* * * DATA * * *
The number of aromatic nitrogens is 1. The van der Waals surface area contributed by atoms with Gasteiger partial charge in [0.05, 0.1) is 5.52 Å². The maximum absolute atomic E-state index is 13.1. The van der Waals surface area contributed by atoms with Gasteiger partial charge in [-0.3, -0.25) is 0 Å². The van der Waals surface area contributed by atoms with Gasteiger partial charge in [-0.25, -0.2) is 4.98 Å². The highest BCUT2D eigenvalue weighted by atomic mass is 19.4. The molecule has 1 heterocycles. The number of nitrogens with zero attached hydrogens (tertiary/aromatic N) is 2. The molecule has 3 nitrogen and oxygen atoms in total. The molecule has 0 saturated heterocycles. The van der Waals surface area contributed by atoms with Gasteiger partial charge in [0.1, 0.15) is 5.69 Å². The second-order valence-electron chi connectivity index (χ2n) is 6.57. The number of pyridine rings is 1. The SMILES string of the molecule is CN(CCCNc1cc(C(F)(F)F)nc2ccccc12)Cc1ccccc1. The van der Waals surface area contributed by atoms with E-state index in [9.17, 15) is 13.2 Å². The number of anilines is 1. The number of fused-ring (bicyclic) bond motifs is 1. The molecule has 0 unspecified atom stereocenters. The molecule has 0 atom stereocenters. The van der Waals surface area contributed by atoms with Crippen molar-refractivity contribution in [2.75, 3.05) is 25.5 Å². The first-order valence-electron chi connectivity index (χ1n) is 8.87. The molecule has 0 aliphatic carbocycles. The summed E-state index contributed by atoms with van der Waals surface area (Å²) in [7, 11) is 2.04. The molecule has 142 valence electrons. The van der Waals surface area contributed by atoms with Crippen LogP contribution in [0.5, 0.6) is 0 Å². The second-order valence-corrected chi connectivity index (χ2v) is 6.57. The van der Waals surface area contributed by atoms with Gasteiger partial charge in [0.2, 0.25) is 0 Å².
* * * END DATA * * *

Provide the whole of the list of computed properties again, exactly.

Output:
The number of aromatic nitrogens is 1. The van der Waals surface area contributed by atoms with Gasteiger partial charge in [0.05, 0.1) is 5.52 Å². The maximum absolute atomic E-state index is 13.1. The van der Waals surface area contributed by atoms with Gasteiger partial charge in [-0.3, -0.25) is 0 Å². The van der Waals surface area contributed by atoms with Gasteiger partial charge in [-0.25, -0.2) is 4.98 Å². The highest BCUT2D eigenvalue weighted by atomic mass is 19.4. The molecule has 1 heterocycles. The number of nitrogens with zero attached hydrogens (tertiary/aromatic N) is 2. The molecule has 3 nitrogen and oxygen atoms in total. The molecule has 0 saturated heterocycles. The van der Waals surface area contributed by atoms with Gasteiger partial charge in [0.1, 0.15) is 5.69 Å². The second-order valence-electron chi connectivity index (χ2n) is 6.57. The number of pyridine rings is 1. The SMILES string of the molecule is CN(CCCNc1cc(C(F)(F)F)nc2ccccc12)Cc1ccccc1. The van der Waals surface area contributed by atoms with E-state index in [9.17, 15) is 13.2 Å². The number of anilines is 1. The number of fused-ring (bicyclic) bond motifs is 1. The molecule has 0 unspecified atom stereocenters. The molecule has 0 atom stereocenters. The van der Waals surface area contributed by atoms with Crippen molar-refractivity contribution in [2.75, 3.05) is 25.5 Å². The first-order valence-electron chi connectivity index (χ1n) is 8.87. The molecule has 0 aliphatic carbocycles. The summed E-state index contributed by atoms with van der Waals surface area (Å²) in [7, 11) is 2.04. The molecule has 142 valence electrons. The van der Waals surface area contributed by atoms with Crippen LogP contribution in [0.5, 0.6) is 0 Å². The second-order valence-corrected chi connectivity index (χ2v) is 6.57. The van der Waals surface area contributed by atoms with Gasteiger partial charge in [0.2, 0.25) is 0 Å².